This entire sequence runs no longer than five minutes and although a less confident director would have trimmed a lot of the fat and played up the fact that the man was kicked in the groin as a punch line to a joke, Zhang lets the viewer slowly ease into the film’s reality and doles out the information we need to know in a matter-of-fact way. This attention towards capturing life-as-it’s-really-being-lived lends the film a certain charm and quaintness. Later on in the film, Zhang has a scene at a government office where a young couple that are applying for a marriage license are being interviewed, and as the officer questions and drills them about their relationship, both boy and girl can’t help but blush, laugh, and be embarrassed about the personal questions being asked of them. Are they merely actors? Or were Zhang and online casino his crew during that day’s filming lucky enough to stumble upon that specific couple who were really applying for a marriage license? This blending of fiction and documentary is what propels this character study into the realm of cinematic masterpiece.
The Story Of Qiu Ju is ostensibly a simple tale; it is the story of Qiu Ju’s obsessive need to get justice for her husband, Wan Qinglai (Peigi Liu), after the village chief seriously injures him. Although she wins at every court she takes her case to, what China’s judicial bureaucrats consider justice is not at all satisfying for Qiu Ju and thus she spends almost an entire year traveling back and forth from the barren countryside to China’s bustling urban centers. Qiu Ju looks at the monetary compensation the courts keep awarding her as insufficient and also a way for the government to skirt around acknowledging the crime perpetrated on her husband.
You can’t help think that, with this film, Zhang was maybe commenting on China’s shift towards a free market system, and that the China that rose up after Mao’s death was in many ways becoming like the capitalist West. The character of Qiu Ju herself is the embodiment of a typical rural peasant woman, a throwback to a Mao-era Communist archetype. And Qiu Ju’s travels into the country’s urban centers make her seem like a walking-talking anachronism, too honest and naïve to survive this new, materially prosperous, and cutthroat environment. She demands an Old World type of justice that is rooted in long abandoned ideals such as honor and duty. The legal system believes it has done right by appeasing her with money, but Qiu Ju is not one of the sharply dressed masses that clog China’s city streets. Her wardrobe is rather dusty, drab, and unhip, forever linked to the land that she and her family must work to survive.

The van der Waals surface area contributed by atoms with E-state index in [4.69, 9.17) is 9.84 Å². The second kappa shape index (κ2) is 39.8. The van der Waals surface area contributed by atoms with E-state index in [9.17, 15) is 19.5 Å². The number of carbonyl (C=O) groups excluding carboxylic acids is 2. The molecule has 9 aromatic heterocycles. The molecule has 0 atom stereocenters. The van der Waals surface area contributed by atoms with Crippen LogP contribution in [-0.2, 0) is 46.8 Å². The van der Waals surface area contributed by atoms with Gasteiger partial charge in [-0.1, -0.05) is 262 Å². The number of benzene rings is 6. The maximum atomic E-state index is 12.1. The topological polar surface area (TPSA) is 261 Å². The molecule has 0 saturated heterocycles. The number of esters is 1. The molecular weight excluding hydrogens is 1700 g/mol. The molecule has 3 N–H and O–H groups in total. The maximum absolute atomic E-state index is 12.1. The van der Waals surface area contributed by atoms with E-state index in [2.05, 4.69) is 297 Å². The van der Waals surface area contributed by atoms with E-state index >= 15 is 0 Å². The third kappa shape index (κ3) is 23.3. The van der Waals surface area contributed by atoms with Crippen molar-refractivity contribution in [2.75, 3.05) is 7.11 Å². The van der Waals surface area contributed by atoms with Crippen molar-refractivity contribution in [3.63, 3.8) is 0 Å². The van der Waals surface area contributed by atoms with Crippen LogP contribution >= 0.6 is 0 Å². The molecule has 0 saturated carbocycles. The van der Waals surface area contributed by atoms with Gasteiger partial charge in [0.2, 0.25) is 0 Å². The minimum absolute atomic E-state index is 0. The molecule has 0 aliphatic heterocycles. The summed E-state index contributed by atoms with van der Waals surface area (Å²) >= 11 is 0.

For her performance in The Story Of Qiu Ju, Gong Li won the Volpi Cup for Best Actress at the Venice Film Festival in 1992. And it’s Gong’s performance that is the backbone of the entire film. Appearing in practically every scene in the movie, Gong’s Qiu Ju could have easily gotten tired and repetitive portrayal. Although we are supposed to sympathize with Qiu Ju’s plight, Zhang’s film could have easily fallen into the trap many neorealist films usually fall into: unearned sentimentality. Yet, luckily for Zhang and the audience, Gong Li delivers a nuanced performance. It is easy to miss the little facial tics and character moments that Gong imbues Qui Ju with, but take the time to pause the film and really pay attention to her performance and it’s like watching a masterclass in acting. Just the way a very pregnant Qiu Ju walks, or more accurately waddles, in every scene is fascinating to watch. You can tell from her stride and gait whether Qiu Ju is frustrated, exhausted, or livid. And the way Gong moulds her face to subtly convey a range of emotions is the epitome of what screen acting should be.
Throughout the film, Zhang peppers shots of daily life with a mixture of Western ephemera: movie posters, clothing, and food alongside images of traditional Chinese culture. Street market scenes where we see chili merchants grinding dried hot peppers the way they’ve been ground since pre-industrial times are intercut with shots of urban sidewalk stalls selling posters of Arnold Schwarzenegger and Chow Yun-fat. In fact, for the first time ever, Zhang sets one of his films in a contemporary milieu. Although Red Sorghum, Ju Dou, and Raise The Red Lantern were all set during the first part of the twentieth century, Zhang goes out of his way to give those films a very timeless look, for the most part obfuscating typical twentieth century items like automobiles, trains, or radios. With The Story Of Qiu Ju, though Zhang never strays from reminding the audience when and where the story is set. Be it the protracted scenes with Qiu Ju and Meizi commuting back and forth between the city and their village or a throwaway moment where Meizi becomes entranced with a simple soda can, the film is as close to a documentary as a fiction film can get. With The Story Of Qiu Ju, Zhang Yimou proves that simplicity in execution does not mean a boring or monotonous film. While many will think of Raise The Red Lantern or Ying Xiong (Hero, 2002) when Zhang’s name is mentioned I personally prefer his quieter films like The Story Of Qiu Ju or Houzhe (To Live, 1994) since they celebrate the beauty and comedy of everyday life.